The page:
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    Cool Roofs Can Help Shield California's Cities Against Heat Waves

    Cool Roofs Can Help Shield California's Cities Against Heat Waves

    A new study by researchers at Lawrence Berkeley National Laboratory shows that if every building in California sported "cool" roofs by 2050, these roofs would help contribute to protecting urbanites from the consequences of dangerous heatwaves.

    Scientists discover potential path to improving samarium-cobalt magnets

    Scientists discover potential path to improving samarium-cobalt magnets

    Scientists have discovered a potential tool to enhance magnetization and magnetic anisotropy, making it possible to improve the performance of samarium-cobalt magnets.

    Atomic 'Trojan Horse' Could Inspire New Generation of X-Ray Lasers and Particle Colliders

    Atomic 'Trojan Horse' Could Inspire New Generation of X-Ray Lasers and Particle Colliders

    An international team of researchers, including scientists from the Department of Energy's SLAC National Accelerator Laboratory, has demonstrated a potentially much brighter electron source based on plasma that could be used in more compact, more powerful particle accelerators.

    Improving the Magnetic Bottle That Controls Fusion Power on Earth

    Improving the Magnetic Bottle That Controls Fusion Power on Earth

    The exhaustive detection method that discovered the error field in the initial run of the NSTX-U tokamak could serve as a model for error-field detection in future tokamaks.

    PPPL apprenticeship program offers young people chance to earn while they learn high-tech careers

    PPPL apprenticeship program offers young people chance to earn while they learn high-tech careers

    The Princeton Plasma Physics Laboratory, in partnership with the New Jersey Department of Labor, has embarked on a new apprenticeship program to teach high-tech skills to young people through four years of on-the-job training and technical courses.

    Is your Supercomputer Stumped? There May Be a Quantum Solution

    Is your Supercomputer Stumped? There May Be a Quantum Solution

    A new study led by a physicist at Berkeley Lab details how a quantum computing technique called "quantum annealing" can be used to solve problems relevant to fundamental questions in nuclear physics about the subatomic building blocks of all matter. It could also help answer other vexing questions in science and industry, too.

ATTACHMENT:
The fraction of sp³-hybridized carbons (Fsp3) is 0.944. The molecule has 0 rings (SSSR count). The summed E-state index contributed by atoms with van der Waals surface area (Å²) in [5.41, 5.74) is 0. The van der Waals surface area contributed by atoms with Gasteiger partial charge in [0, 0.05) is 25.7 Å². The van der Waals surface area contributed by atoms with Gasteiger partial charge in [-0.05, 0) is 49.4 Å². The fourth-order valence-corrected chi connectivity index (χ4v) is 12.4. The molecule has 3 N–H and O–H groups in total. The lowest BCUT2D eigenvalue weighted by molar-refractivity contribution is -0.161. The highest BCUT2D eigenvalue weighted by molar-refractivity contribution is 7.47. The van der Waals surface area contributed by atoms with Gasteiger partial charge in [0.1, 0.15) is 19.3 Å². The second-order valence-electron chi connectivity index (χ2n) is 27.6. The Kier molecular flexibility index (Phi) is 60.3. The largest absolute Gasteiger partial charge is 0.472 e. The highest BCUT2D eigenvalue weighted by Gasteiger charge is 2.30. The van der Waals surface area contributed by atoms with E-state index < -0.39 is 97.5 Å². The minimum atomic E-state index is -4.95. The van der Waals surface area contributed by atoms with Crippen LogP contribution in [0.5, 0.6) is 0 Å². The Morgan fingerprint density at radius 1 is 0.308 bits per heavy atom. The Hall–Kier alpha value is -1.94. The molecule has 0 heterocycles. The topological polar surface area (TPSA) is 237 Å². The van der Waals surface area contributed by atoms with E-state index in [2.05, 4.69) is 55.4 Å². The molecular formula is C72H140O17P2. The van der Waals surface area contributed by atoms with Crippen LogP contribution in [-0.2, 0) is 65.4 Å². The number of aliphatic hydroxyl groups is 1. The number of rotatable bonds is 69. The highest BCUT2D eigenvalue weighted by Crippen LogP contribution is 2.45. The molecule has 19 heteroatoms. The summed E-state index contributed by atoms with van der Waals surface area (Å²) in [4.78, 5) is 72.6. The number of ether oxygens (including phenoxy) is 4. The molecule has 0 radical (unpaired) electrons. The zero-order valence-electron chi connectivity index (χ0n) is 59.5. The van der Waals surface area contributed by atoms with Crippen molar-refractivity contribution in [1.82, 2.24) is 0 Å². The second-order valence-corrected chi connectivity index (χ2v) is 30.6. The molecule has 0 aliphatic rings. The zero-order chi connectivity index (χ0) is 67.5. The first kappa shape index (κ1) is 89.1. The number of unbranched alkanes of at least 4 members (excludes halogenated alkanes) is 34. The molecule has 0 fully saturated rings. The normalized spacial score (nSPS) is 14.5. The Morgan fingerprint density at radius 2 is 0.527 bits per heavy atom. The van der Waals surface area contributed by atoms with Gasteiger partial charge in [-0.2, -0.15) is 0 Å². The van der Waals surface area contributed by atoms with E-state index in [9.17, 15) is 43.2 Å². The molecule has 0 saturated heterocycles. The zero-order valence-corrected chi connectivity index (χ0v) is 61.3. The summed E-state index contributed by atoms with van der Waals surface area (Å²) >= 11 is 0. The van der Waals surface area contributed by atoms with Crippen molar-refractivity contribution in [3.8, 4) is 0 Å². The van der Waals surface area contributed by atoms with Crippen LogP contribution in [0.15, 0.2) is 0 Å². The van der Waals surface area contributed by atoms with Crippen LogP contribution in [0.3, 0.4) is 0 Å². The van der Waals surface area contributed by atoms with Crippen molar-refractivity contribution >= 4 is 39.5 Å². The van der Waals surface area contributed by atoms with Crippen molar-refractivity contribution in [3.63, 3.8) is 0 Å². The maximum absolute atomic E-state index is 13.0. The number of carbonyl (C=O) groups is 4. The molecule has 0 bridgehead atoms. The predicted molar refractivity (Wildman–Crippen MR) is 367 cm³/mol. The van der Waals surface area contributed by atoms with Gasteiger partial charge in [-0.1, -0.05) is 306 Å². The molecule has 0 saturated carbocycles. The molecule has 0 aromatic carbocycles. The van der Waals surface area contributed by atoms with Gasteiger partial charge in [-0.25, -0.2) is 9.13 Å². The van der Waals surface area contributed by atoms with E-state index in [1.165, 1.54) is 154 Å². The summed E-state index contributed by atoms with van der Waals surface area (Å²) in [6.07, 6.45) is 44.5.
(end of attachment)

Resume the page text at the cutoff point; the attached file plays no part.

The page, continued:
Story tips from the Department of Energy's Oak Ridge National Laboratory, August 2019

    Story tips from the Department of Energy's Oak Ridge National Laboratory, August 2019

    ORNL story tips: Training next-generation sensors to "see," interpret live data; 3D printing tungsten could protect fusion reactor components; detailed study estimated how much more, or less, energy U.S. residents might consume by 2050 based on seasonal weather shifts; astrophysicists used ORNL supercomputer to create highest-ever-resolution galactic wind simulations; new solar-thermal desalination method improves energy efficiency.

    Scientists Cook Up New Recipes for Taking Salt Out of Seawater

    Scientists Cook Up New Recipes for Taking Salt Out of Seawater

    Scientists at the Department of Energy's Lawrence Berkeley National Laboratory (Berkeley Lab) investigating how to make desalination less expensive have recently hit on promising design rules for making so-called "thermally responsive" ionic liquids to separate water from salt.

    Krypton reveals ancient water beneath the Israeli desert

    Krypton reveals ancient water beneath the Israeli desert